Shunsuke Kimura, Kimura-san as he was affectionately known was a 52, Japanese expatriate working in Johor Bahru and an avid recreational cyclist and jogger, died on 28th November 2017 when a car ploughed into him at 7.29 in the morning while cycling with his friends on Lebuh Raya Sultan Iskandar two days earlier.
In memory of his death, cyclists from Johor, Singapore and expatriates from various countries took to the roads of Iskandar Puteri as tribute to a fellow cyclist in a 28 kilometre ride following the planned route that the late Kimura had intended to take but did not finish. On 6th January 2018 his fellow cyclists completed this route for him.
Organised by cycling communities in Johor Bahru, the event provided the opportunity for cyclists to spread the message of consideration and sharing to motorists and other road users; to share the roads with them and to be mindful of their presence when driving.
The event also provided the opportunity to plead once again with the authorities for improvements to the infrastructure so that cyclists can cycle in a safe and conducive environment, be it cycling recreationally, training for sporting events, going to school and to work.
“We are here to first pay our respects to the late Kimura-san and secondly to spread awareness that there are more cyclists on the roads in Johor Bahru and for motorists to give us space and be aware of our presence,” said Dr Sharifah Shahira Syed Hashim, committee member for the ‘Ride For Kimura’ event.
“We are also pleading to the authorities to provide bicycle paths and lanes, to put up ‘Beware of Cyclists’ signboards, to place more speed humps and to install bicycle crossing lights on all State and Federal roads.
“The committee is also pleading for ‘road transformation’, that is to convert emergency lanes into bicycle lanes as has been carried out in other countries such as Japan and Singapore,” she added.
“We are sad that a death had to happen to a fellow cyclist for this event to take place,” said committee member Dr Liew Tuan Hock.
“As responsible cyclists, we ride with safety accessories such as helmets, bright and reflective clothing, lights and we ride in single file and never abreast. But we need to educate motorists to share the road with us,” Liew added.
They hope that Johor Bahru will emulate Penang which, they say is targeting itself to be a cycling city by 2020.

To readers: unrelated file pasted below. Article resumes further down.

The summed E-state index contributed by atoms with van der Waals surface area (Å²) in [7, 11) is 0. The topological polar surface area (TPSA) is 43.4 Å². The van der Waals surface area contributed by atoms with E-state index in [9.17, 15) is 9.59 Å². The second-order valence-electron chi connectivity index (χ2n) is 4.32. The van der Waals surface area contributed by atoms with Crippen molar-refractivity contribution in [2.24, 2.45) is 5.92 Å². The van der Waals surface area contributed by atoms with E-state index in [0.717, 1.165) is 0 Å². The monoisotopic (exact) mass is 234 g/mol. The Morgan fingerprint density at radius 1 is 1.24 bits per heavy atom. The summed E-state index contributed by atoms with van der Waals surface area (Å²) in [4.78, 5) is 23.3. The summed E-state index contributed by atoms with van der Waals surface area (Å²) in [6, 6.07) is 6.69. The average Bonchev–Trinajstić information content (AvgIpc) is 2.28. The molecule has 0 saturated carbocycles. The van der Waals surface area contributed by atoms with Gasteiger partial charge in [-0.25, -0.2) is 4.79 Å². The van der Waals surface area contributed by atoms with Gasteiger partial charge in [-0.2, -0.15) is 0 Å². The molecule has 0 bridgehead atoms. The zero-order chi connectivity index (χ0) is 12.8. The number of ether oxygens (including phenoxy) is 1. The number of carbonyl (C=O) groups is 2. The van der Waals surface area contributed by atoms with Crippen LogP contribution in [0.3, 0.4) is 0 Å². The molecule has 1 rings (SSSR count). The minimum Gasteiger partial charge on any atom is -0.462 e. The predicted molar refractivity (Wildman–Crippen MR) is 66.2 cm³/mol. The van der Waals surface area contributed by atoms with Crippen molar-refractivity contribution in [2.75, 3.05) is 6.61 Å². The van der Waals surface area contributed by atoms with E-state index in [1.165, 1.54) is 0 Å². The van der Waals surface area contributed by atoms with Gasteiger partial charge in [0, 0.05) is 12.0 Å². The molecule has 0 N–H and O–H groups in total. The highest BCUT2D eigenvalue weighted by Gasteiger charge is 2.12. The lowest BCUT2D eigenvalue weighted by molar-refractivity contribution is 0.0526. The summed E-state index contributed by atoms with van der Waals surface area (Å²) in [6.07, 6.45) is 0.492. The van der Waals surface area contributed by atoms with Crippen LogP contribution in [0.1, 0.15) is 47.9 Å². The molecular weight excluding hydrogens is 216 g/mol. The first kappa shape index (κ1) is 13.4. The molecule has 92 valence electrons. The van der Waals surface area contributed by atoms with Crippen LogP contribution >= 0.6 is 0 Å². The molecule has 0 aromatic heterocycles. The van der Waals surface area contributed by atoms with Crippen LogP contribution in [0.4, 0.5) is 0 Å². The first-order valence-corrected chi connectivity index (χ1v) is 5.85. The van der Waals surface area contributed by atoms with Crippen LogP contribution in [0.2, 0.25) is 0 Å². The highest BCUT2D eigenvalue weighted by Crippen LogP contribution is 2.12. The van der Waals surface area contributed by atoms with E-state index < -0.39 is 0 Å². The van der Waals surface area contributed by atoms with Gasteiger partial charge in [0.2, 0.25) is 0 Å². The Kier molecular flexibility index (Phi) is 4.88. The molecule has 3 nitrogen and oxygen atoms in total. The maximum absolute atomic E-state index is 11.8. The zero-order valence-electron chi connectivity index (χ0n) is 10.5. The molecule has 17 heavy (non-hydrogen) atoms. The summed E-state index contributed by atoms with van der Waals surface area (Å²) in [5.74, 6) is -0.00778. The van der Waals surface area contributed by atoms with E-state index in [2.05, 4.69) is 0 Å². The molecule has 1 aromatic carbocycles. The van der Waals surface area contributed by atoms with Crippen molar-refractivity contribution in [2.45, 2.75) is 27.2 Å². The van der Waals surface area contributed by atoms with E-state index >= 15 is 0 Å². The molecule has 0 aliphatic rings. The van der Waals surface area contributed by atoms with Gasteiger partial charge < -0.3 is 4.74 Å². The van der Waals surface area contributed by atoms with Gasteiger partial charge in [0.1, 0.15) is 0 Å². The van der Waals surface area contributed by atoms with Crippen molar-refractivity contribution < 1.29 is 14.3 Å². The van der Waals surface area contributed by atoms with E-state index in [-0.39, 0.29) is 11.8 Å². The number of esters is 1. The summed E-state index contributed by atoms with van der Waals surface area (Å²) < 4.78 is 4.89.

Dr Ahmad Khan was with Kimura-san in a group of three when the accident occurred.
“I cannot understand how it could have happened. We were in the innermost lane, it was a bright sunny morning, there was little traffic, and he was a seasoned cyclist with over five years of experience,” he said.
“His death was a needless waste and a big loss to us. He was a General Manager with a large multinational company, he had a family in Japan; wife and two grown up boys, and I cannot imagine what the family went through when they learned of the accident,” he added.
According to committee member, Claudine Loh, they have written to Kementerian Kerja Raya twice, signed by about 50 cycling clubs all over Malaysia requesting for cycling safety infrastructure and signage be put in place, but have they not received any favourable response to date.
The community has heard that the authorities have not been willing to accommodate cyclists because there are still not that many and so the numbers lack critical mass to justify the cost.
“Where Johor is concerned we have tried with the State government pleading our case without success, then we became less ambitious and we approached Johor Bahru council also with no response and now we are trying our luck with the Iskandar Regional Development Authority (IRDA) and hope to make progress here because it’s the agency administering Iskandar Malaysia,” said Dr Sharifah Shahira.
According to statistics the committee obtained, 200 cyclists cross the border every weekend from Singapore and throughout the year and many riders from the UK, South Africa, China, Singapore and of course Malaysia itself, cycle around the country in tours and expeditions.
Cycling not only encourages a healthy lifestyle and all the benefits that go with it for the country as a whole, it also attracts ‘tourist dollars’ too; this they say should be good enough reason to think about the safety of cyclists when building roads and other infrastructure.
The organisers distributed 1,100 ‘Share the Road’ car decal stickers with graphics to indicate that a motorist should be at least 1.5 metres away when overtaking a cyclist.